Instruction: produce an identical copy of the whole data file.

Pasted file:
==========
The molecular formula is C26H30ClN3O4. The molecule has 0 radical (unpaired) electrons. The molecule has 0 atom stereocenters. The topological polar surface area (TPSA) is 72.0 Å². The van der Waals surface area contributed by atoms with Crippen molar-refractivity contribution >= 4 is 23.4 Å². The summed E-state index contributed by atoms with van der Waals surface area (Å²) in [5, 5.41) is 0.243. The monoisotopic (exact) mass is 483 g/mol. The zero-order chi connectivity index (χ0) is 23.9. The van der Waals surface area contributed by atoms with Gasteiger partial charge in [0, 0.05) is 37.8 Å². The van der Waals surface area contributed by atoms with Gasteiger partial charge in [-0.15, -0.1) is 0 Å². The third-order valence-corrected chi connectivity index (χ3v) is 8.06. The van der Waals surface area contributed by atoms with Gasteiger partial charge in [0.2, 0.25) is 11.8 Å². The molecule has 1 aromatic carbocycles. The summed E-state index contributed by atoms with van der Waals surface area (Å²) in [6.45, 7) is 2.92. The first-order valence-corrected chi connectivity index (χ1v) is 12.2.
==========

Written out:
The molecular formula is C26H30ClN3O4. The molecule has 0 radical (unpaired) electrons. The molecule has 0 atom stereocenters. The topological polar surface area (TPSA) is 72.0 Å². The van der Waals surface area contributed by atoms with Crippen molar-refractivity contribution >= 4 is 23.4 Å². The summed E-state index contributed by atoms with van der Waals surface area (Å²) in [5, 5.41) is 0.243. The monoisotopic (exact) mass is 483 g/mol. The zero-order chi connectivity index (χ0) is 23.9. The van der Waals surface area contributed by atoms with Gasteiger partial charge in [0, 0.05) is 37.8 Å². The van der Waals surface area contributed by atoms with Gasteiger partial charge in [-0.15, -0.1) is 0 Å². The third-order valence-corrected chi connectivity index (χ3v) is 8.06. The van der Waals surface area contributed by atoms with Gasteiger partial charge in [0.2, 0.25) is 11.8 Å². The molecule has 1 aromatic carbocycles. The summed E-state index contributed by atoms with van der Waals surface area (Å²) in [6.45, 7) is 2.92. The first-order valence-corrected chi connectivity index (χ1v) is 12.2.